• a name, that should be unique among entities in the same category. In the thread pools monitoring case mentioned above you might have a thread pool named “jdbc-pool” and another one named “netty-pool” and both will have their own, separate entity recorders.

  • a category, that should be shared among similar entities. Following the example, both “jdbc-pool” and “netty-pool” have the same set of metrics (pool size, number of active threads, etc.) and should share the same category of “thread-pool”.

  • tags, which are optional. The tags are a simple map of String keys to String values, used to provide dimensions that encode additional information about the entity being tracked.

If you have two entities with the same name and category but different tags then they are effectively two different entities in Kamon, each with its own, separate entity recorder. Typically, tags are used to provide additional information about the entity being measured; the most common example found when talking about tags is that of trying to measure how an application behaves when using algorithm “X” or algorithm “Y” to perform a certain task. You could simply choose one of the algorithms randomly in your application and measure both of them with histograms named “some-task” and have a tag named “algorithm” with value “X” or “Y” depending on which algorithm was selected. Within Kamon the tags wont have a big effect, but if this information can be pushed to your metrics backend of choice it will greatly increase your ability to slice and dice with the available metrics.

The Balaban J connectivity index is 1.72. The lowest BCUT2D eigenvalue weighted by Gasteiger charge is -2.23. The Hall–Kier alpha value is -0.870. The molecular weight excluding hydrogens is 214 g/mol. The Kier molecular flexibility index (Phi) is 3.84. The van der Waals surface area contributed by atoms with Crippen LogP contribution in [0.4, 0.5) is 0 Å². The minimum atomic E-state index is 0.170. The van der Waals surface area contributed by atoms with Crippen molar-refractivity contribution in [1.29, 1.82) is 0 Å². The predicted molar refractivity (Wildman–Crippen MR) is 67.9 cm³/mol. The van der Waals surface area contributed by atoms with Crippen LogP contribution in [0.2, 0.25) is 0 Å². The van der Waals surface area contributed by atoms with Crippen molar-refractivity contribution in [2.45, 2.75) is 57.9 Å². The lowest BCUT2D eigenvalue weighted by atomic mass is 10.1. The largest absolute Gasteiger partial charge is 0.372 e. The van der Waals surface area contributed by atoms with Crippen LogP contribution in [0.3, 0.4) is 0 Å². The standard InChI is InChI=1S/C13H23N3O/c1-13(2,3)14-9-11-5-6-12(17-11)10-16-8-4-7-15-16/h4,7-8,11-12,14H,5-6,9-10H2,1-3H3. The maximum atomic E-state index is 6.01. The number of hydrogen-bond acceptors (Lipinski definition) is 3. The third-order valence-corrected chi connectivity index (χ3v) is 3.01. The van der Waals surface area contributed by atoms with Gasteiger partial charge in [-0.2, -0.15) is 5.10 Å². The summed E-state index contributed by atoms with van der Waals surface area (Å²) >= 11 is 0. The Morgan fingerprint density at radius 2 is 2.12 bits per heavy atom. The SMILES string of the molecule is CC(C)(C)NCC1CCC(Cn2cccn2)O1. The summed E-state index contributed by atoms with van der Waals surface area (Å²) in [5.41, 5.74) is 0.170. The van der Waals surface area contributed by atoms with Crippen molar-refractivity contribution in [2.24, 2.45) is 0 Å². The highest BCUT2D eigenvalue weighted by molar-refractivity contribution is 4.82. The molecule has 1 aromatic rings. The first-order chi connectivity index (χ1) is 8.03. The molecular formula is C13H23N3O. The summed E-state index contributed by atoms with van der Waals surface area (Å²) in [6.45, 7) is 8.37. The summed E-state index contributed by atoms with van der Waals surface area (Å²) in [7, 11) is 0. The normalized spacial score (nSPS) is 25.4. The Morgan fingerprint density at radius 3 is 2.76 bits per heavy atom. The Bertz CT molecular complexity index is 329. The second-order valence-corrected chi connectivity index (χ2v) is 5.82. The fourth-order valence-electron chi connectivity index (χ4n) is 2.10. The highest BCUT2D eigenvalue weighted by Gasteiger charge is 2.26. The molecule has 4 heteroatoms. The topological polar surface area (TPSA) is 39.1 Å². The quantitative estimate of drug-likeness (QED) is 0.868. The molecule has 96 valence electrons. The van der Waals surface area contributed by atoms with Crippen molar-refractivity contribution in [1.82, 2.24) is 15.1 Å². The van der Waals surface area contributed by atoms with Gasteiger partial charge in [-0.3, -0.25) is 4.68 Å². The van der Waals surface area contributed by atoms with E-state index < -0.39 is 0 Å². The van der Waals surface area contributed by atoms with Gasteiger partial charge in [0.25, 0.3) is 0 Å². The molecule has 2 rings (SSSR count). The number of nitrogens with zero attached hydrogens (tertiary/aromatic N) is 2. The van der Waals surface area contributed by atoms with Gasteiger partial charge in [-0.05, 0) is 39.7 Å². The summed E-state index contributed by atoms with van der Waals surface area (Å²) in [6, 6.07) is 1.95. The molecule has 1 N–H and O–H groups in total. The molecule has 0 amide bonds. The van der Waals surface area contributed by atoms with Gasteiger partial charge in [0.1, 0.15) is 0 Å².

Built-in Entity Recorders

If you are coming from using another metrics library it is very likely that you are not used to the idea of having these groups of metrics (entity recorders) but rather simple and direct instruments like histograms, counters, gauges and so on. More so, sometimes you just want to measure a very simple characteristic of your application and grouping it with some other metrics to create a new entity recorder just makes no sense; for these cases Kamon ships with entity recorders that contain a single instrument (histogram, gauge, counter or min max counter) and are automatically managed by the metrics module.

Effectively, you don’t need to know that these entity recorders exists as they are a detail implementation within Kamon, but we mention it to make clear the point that our metrics module works just with entities and entities have groups of metrics which, as in this case, might have just a single metric inside. Please take a look at the recording metrics section to learn how you can get a hold any of this recorders using the metrics module.